Saturday, 14 December 2013

Beechcraft Model 76 Duchess Four Place Light Twin Aircraft

Beechcraft Model 76 Duchess Four Place Light Twin Aircraft

Introduction :

The Beechcraft Model 76 Duchess is an American twin-engined monoplane built by Beechcraft. The Duchess is a cantilever low-wing monoplane with an all metal structure, four seats, retractable tricycle undercarriage and a T-tail. It is powered by one 180hp (134kW) Lycoming O-360-A1G6D on the left wing and one LO-360-A1G6D on the right wing, which drive counter-rotating, constant-speed two-bladed propellers. Piper was producing the Seneca  and their brand new Seminole, Cessna had their very successful twin engine 310, Grumman American had a similar twin engine Cougar and Beech had their high end, high performance Baron. Admittedly not in the same league as the others. Beechcraft marketing department wanted a modestly priced light twin to compete in the same price category so the Beech Aero Centers could also offer twin engine ratings at competing prices. Beech engineers started with the basic Musketeer, added a T tail, twin Lycoming counter rotating 180 hp engines with constant speed props and kept the interior of the Musketeer with four seats unlike the six seats offered by the Seneca. 

Piper’s new T tail Seminole also had four seats, twin 180 hp Lycoming engines and was doing very well in  market place. Flight schools scooped up most of Piper’s production runs. The new Beech along with the Piper Seneca and Seminole light twins would meet head on in the market place. Eventually, the flight schools would purchase both, but the Piper Seminole which became the light twin trainer of choice. I am very familiar with this subject as we were operating four flight schools at this time and we used Piper Senecas, far from ideal due to empty seats we had to pay insurance on and the 200 and 210 hp engines installed on the Seneca models. The first Senecas with the 200 Lycoming non turbo engines was our trainer of choice, and the airplane was an excellent trainer due to its slightly poor single engine performance and very poor cross wind and engine out performance. Easy flying twins do not make a good trainer.

History :  

The Model 76 Duchess was one of a new class of light four place twins developed in the mid 1970s. The prototype of the Duchess, designated the PD-289, made its first flight in September 1974. However a further 30 months of development work passed before the first production Model 76 took to the air on May 24 1977. Certification was granted in early 1978, with first deliveries commencing in that May. The Duchess was positioned between the Bonanza and the Baron in the Beechcraft model range. Beech developed it for its Beech Aero Centers, and pitched it at the personal use light twin, light charter and multi engine training markets. Design aims included good low speed and single engine handling.

Aside from the prototype PD-289, no variations of the Duchess 76 were built before production ended in 1982. All Duchesses therefore feature two Lycoming O-360 engines (with counter rotating propellers), a T-tail (incorporated to reduce control forces and improve elevator response), entry doors on either side of the cabin and electric trim and flap controls (the prototype PD-289 featured manually operated flaps). The fuselage was based loosely on the single engine Sierra's, and like the Sierra and its Musketeer predecessors featured a bonded honeycomb construction wing. The Sierra and Duchess also share common structural components. Beech offered three factory option packages on the Duchess - the Weekender, Holiday and Professional - and 11 factory installed avionics packages.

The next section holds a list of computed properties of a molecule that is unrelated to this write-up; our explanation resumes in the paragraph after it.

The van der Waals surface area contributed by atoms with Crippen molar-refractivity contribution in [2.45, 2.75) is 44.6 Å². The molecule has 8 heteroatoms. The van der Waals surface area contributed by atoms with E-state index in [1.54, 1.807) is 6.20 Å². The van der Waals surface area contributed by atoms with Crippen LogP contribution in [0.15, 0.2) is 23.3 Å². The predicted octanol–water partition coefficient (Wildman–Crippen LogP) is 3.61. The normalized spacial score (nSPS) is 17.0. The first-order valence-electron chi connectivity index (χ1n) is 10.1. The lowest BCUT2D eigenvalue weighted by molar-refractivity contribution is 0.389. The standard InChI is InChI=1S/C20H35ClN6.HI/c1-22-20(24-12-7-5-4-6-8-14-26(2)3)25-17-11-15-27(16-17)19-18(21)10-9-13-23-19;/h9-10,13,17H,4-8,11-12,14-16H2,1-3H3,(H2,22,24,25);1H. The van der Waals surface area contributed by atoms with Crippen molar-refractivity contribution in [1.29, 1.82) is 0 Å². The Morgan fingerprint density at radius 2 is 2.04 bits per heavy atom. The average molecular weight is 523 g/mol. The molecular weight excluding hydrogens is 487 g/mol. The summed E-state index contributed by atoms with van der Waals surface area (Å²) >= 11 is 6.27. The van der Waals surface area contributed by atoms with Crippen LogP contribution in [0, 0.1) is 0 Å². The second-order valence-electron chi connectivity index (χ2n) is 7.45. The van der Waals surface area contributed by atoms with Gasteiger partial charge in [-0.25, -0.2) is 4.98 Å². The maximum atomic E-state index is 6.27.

Beech developed the Duchess for low cost, high volume production, but the falling popularity of light twins, an economic recession and crippling product liability laws in the USA all contributed to a relatively short production run which wound up in 1982. Sales had peaked in 1979 when 213 were built.

Like its contemporaries the Grumman/Gulfstream American Cougar and Piper Seminole, the Duchess' success was hampered through unfortunate timing. Ever increasing advances in engine efficiency, safety and reliability led to a rise in popularity for big high performance singles such as Beech's own Bonanza series, which lacked the maintenance overheads of two engines, but had comparable performance. However, to a greater extent than the Seminole and Cougar, the Duchess enjoyed some success as a twin engine pilot trainer, a role in which it is widely used for today. 

Specifications Beechcraft Duchess Model 76 :

  -  Capacity: Pilot and 3 passengers
  -  Length: 29ft 0½ in. (8.86 m)
  -  Wingspan: 38 ft 0 in (11.58 m)
  -  Height: 9 ft 6 in (2.89 m)
  -  Wing area: 181 sq ft (16.81 m2)
  -  Airfoil: Root NACA 63A413.2 Tip NACA 63A415[6]
  -  Aspect ratio: 7.973:1
  -  Empty weight: 2,460 lb (1,116 kg)
  -  Max. takeoff weight: 3,916 lb. (1,769 kg)
  -  Engines: Lycoming O-360-A1G6D air-cooled flat-four, 180 hp (134 kW) each

Performance :

  -  Never exceed speed: 171 knots (197 mph, 317 km/h)
  -  Cruise speed: 158 knots (182 mph, 293 km/h) at 10,000 ft (3,050 m)
  -  Stall speed: 60 knots (69 mph, 111 km/h) flaps down, (IAS
  -  Range: 780 nmi (898 mi, 1,445 km) at 12,000 ft (3,660 m) (econ cruise) – 151 knots
  -  Service ceiling: 19,650 ft (5,990 m)
  -  Rate of climb: 1,248 ft/min (6.3 m/s)

Beechcraft Model 76 Duchess Four Place Light Twin.


Preeti Bagad [BE(CS)] 
SW Engineer Cum Blogger

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